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The Marquette/Varsity (Train)

Last revised: February 27, 2024

By: Adam Burns

The Milwaukee Road's most prominent secondary train serving the Chicago-Northern Iowa corridor was known as the Marquette, and later the Varsity

The train first entered service in the late 1920s and acquired its first name about a decade later when the railroad began instituting its popular Hiawatha streamliners and increasing speeds along its principal lines. 

Unfortunately, it was an early victim to automobile traffic and was cutback in the early 1950s to only Wisconsin, where its name was changed to the Varsity


The train never boasted a wide array of services but remained on the Milwaukee's timetable until Amtrak took over intercity service during the spring of 1971.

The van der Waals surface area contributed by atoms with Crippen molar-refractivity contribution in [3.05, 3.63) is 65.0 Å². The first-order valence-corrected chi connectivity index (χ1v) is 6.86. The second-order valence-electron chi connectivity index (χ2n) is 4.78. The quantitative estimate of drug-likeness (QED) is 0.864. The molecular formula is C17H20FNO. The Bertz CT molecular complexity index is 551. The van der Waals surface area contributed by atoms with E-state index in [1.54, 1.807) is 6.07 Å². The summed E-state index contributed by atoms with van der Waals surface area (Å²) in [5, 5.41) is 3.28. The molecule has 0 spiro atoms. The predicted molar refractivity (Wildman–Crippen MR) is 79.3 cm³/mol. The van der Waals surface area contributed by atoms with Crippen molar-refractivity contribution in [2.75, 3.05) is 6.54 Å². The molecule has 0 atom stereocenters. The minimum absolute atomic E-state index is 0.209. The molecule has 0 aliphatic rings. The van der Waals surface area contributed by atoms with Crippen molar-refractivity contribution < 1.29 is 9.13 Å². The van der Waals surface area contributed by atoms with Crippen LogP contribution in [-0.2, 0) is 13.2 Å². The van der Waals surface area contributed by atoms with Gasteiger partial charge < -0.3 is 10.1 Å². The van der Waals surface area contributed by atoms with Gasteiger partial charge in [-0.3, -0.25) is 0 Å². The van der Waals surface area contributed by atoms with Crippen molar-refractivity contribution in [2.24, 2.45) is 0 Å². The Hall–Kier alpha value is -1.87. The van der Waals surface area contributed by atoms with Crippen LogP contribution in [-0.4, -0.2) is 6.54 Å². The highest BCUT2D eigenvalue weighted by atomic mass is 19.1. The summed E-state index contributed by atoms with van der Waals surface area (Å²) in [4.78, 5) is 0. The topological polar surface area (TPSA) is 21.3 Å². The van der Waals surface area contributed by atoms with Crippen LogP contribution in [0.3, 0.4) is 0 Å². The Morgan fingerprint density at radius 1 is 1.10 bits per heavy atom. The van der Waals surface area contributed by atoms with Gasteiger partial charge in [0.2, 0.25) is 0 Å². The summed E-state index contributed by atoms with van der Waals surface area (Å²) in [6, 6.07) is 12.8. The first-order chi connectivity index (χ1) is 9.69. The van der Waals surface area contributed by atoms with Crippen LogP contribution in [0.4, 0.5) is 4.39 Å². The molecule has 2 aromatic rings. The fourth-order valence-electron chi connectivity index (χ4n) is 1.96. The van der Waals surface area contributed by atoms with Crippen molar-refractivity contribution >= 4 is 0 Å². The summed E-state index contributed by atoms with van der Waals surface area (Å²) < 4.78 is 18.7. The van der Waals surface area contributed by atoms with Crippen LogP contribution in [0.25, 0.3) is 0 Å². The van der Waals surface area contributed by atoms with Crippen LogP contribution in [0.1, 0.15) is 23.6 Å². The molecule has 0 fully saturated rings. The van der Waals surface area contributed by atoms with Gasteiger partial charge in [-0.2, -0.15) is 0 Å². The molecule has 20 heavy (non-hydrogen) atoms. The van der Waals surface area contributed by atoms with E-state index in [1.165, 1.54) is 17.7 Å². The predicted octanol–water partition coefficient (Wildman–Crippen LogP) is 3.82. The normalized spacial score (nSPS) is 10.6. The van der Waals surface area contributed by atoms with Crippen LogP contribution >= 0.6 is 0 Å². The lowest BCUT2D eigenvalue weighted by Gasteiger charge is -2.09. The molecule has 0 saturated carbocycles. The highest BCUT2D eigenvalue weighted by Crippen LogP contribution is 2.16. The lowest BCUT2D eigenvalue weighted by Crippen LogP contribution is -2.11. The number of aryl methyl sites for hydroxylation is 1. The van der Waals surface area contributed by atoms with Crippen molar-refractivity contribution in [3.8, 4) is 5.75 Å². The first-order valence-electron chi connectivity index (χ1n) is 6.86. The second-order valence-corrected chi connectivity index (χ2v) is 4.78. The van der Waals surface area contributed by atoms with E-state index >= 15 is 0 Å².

The current generation is unaware one could take a train just about anywhere they wished only a few generations ago. 

These services were a far cry from what Amtrak's offers today with diners, parlors, cafes, reclining seat coaches, lounges, and observations as typical accommodations.  The Midwest was rife with such services that sadly have all but disappeared.


72134923498231642364623859834689390784.jpgMilwaukee Road's train #118, "The Varsity," departs Madison, Wisconsin at the famous C&NW diamond located within Lake Monona while passing Tower MX in June, 1951. Note the train's Beaver Tail observation. Bill Middleton photo.

The Milwaukee Road first began regional passenger service along its Northern Iowa main line kicked off during April of 1927 when the railroad added trains #3 (westbound) and #18 (eastbound) to the timetable operating between Mason City, Iowa and Chicago Union Station via Wisconsin's state capital of Madison.